Scoop Dreams vs. CREAM

Kai Ridenoure/Senior Staff
Kai Ridenoure/Senior Staff
Kai Ridenoure/Senior Staff

I was a fat kid. Standing on the chewed asphalt of De Portola Elementary, I watched my schoolmates play handball. I sucked my stomach inward and held my breath. The thrumming of the red plastic sphere made me cringe, so I tried to look introspective.

Nobody ever asked me to join.

High school stretched me the same way a taffy puller exhausts corn syrup and glycerin. I’ve become a long-term vegetarian. I’m also 20 pounds underweight, which weirds me out. I don’t particularly like sweets.

I’m still picked last for team sports. Only some stuff has changed.

When I moved to Berkeley this year, hoards of hungry — and usually intoxicated — freshmen swarmed CREAM on a nightly basis, eagerly chipping away at “the freshman 15” with concentrated amounts of dairy and sugar. Meanwhile, the record store Rasputin Music sat empty across the street. Rasputin is home to Scoop Dreams, a near-replica of CREAM with slightly more spunk. It sits on the opposite side of the street, somewhat lonely but flaunting its garish banner in silent rebellion.

I experienced the CREAM vs. Scoop Dreams rivalry — or lack thereof — firsthand.

As the brainchild of Rasputin’s owner Ken Sarachan, Scoop Dreams was an unabashed attempt to jump the East Bay ice cream sandwich fad and restabilize the music shop’s income. While CREAM kickstarted Berkeley’s cookie mania in 2010, Scoop Dreams set up shop across Channing Way in December 2013. The store’s self-aware plagiarization of CREAM’s setup was made even more painful by their tacky logo featuring a 19th-century Rasputin decked out in a poorly photoshopped basketball uniform.

Before tasting either, I thought I’d support Rasputin. It was a no-brainer. The underdog — a grimey record store with no money saying “Fuck you!” to the homogenization of the ice cream sandwich. And the line is always nonexistent. Scoop Dreams is the fat kid on the block, the one with the funky haircut that nobody wants to play handball with.

My girlfriend — a devoted foodie — and I walked to the intersection of Channing and Telegraph at around 9 p.m. on a Thursday. My stomach churned uncomfortably. I wasn’t hungry, but this was important. This was the taste test. All I had to do was verify that CREAM was a byproduct of some sheep-follow-sheep mentality, and we could be on our way. We shuffled to the rear of CREAM’s long line, which snaked around the shop and up the street. I made some notes in my Moleskine:

– Bad top-40 hip-hop.

– Stray stoners and homeless dudes seem to gravitate to Dreams — authentic?

– CREAM has some garish screen set up with a self-glorifying Twitter feed — #creamnation. Like, seriously?

We neared the front of the line. Fat kids aren’t good at ordering things. Asking for a chocolate chip sandwich with banana-walnut ice cream is a lot of words, and I seem to always forget my change.

The first bite, was, well, creamy. The banana-walnut melted in my mouth, offering a pleasant counterpoint to the chewy, gooey chocolate chips. But Rasputin needed the revenue. I felt guilty as I took my second bite. The other customers didn’t share my inhibitions:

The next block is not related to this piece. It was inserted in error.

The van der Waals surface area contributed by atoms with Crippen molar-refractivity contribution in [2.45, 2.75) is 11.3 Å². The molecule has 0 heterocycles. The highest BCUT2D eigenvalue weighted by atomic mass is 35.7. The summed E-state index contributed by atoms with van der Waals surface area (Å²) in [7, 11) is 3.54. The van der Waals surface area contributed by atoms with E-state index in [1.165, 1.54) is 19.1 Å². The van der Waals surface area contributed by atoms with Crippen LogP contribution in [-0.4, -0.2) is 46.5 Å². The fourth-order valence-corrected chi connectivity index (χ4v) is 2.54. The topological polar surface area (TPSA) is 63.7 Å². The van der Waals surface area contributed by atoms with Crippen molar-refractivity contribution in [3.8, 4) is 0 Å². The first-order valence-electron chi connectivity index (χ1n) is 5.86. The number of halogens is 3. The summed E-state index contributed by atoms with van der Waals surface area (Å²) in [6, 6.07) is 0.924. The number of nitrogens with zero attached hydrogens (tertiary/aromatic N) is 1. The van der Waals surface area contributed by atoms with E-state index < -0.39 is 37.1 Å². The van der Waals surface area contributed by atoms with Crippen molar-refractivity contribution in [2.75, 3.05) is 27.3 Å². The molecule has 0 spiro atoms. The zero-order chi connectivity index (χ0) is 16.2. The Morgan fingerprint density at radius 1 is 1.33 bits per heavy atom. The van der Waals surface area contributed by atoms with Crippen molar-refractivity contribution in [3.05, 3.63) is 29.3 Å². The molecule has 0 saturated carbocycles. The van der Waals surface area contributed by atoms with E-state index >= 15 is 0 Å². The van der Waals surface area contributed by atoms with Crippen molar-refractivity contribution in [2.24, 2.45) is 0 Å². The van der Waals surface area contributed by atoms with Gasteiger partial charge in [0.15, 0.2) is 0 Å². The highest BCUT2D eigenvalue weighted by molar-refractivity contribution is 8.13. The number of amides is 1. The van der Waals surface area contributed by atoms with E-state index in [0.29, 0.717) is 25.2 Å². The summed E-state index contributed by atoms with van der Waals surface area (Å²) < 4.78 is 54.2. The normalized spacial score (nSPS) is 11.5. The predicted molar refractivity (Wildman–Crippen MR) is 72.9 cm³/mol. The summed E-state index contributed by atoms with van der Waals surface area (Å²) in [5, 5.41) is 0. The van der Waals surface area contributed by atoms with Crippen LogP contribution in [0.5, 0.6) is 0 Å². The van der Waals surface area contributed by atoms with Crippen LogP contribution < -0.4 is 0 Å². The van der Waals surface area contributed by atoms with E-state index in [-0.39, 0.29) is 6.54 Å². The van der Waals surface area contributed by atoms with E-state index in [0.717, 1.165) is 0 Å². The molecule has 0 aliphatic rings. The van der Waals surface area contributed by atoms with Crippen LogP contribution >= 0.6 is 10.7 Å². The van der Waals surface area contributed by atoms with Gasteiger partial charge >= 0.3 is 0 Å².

“I really appreciate Rasputin’s efforts, and I like the competition, but the cookies are kind of
clunky.”

“They’re just trying to steal customers from CREAM!”

“CREAM has a better reputation.”

My hands dripped ice cream. I knew I had a bias, but wasn’t it well placed? Rasputin Music has been a counterculture haven since 1971. Would accepting the norm of this local cookie monopoly comprise my self-identity? I still wax nostalgic to the smell of vinyl records, and the DIY music scene Rasputin embodies is what helped uproot the fat kid in me. The thrumming of pop-crazed indie groups replaced the reverberations of that dark red handball. It became OK to hate sports and be more-than-slightly awkward.

I looked across Channing. Two frat boys drunkenly stumbled past Scoop Dreams toting identical CREAM-wiches, stopping only to cat call the lonely cashier manning the empty shop front. We crossed the street. Scoop Dreams is essentially a misplaced booth blocked off from the main part of the store. The strong fluorescent lighting felt unhygienic, and it was silent save an barrage of distorted soul tunes coming from a stalled red Chevy outside. We ordered an identical banana-walnut sandwich and waited.

“I would almost call this cookie rugged, if a cookie could be rugged,” said my girlfriend.

She looked at me expectantly.

I took a bite. It was good. Not spectacular, but good. The ice cream was thick and had real banana chunks. It was framed by two dough-and-chocolate mountains. We chewed nervously, trying to compare.

It was exactly what it advertised itself to be: a slightly larger ice cream sandwich. And, as Berkeley’s students had described it, slightly worse.

I bet Rasputin was a fat kid too. I read that he was considered an outsider in his youth, which isn’t exactly a surprise. Fat kids always get a bad rep. Anyway, is Rasputin’s Scoop Dreams better than CREAM? Probably only if you’re too hungry to wait in line or have a quarter gallon of almond milk to drown the leftover cookie in. But that’s okay with me. I’ll always cling to the fat kid with the larger sandwich. At least we keep it real.

Contact Zackary Kiebach at [email protected]